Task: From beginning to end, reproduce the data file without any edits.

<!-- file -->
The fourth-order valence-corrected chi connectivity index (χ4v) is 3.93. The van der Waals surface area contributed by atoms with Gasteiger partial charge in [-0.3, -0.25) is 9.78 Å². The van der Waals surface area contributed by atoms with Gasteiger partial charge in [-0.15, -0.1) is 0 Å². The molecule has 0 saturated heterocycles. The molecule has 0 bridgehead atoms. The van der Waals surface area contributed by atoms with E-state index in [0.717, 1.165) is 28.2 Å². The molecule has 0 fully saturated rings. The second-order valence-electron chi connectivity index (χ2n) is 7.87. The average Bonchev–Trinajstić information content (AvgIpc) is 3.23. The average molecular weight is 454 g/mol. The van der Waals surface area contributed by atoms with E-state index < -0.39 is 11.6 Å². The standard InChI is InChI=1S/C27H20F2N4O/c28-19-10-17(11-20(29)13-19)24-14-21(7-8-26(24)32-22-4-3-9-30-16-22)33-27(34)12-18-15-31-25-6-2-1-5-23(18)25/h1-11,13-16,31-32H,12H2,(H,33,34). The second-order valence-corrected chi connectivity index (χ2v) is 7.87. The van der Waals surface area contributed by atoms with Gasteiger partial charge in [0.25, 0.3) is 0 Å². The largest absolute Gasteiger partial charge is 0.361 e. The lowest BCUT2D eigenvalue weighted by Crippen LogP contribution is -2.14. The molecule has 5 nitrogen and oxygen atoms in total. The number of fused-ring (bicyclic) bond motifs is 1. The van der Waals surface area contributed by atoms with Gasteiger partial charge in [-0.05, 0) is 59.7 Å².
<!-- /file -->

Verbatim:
The fourth-order valence-corrected chi connectivity index (χ4v) is 3.93. The van der Waals surface area contributed by atoms with Gasteiger partial charge in [-0.3, -0.25) is 9.78 Å². The van der Waals surface area contributed by atoms with Gasteiger partial charge in [-0.15, -0.1) is 0 Å². The molecule has 0 saturated heterocycles. The molecule has 0 bridgehead atoms. The van der Waals surface area contributed by atoms with E-state index in [0.717, 1.165) is 28.2 Å². The molecule has 0 fully saturated rings. The second-order valence-electron chi connectivity index (χ2n) is 7.87. The average Bonchev–Trinajstić information content (AvgIpc) is 3.23. The average molecular weight is 454 g/mol. The van der Waals surface area contributed by atoms with E-state index < -0.39 is 11.6 Å². The standard InChI is InChI=1S/C27H20F2N4O/c28-19-10-17(11-20(29)13-19)24-14-21(7-8-26(24)32-22-4-3-9-30-16-22)33-27(34)12-18-15-31-25-6-2-1-5-23(18)25/h1-11,13-16,31-32H,12H2,(H,33,34). The second-order valence-corrected chi connectivity index (χ2v) is 7.87. The van der Waals surface area contributed by atoms with Gasteiger partial charge in [0.25, 0.3) is 0 Å². The largest absolute Gasteiger partial charge is 0.361 e. The lowest BCUT2D eigenvalue weighted by Crippen LogP contribution is -2.14. The molecule has 5 nitrogen and oxygen atoms in total. The number of fused-ring (bicyclic) bond motifs is 1. The van der Waals surface area contributed by atoms with Gasteiger partial charge in [-0.05, 0) is 59.7 Å².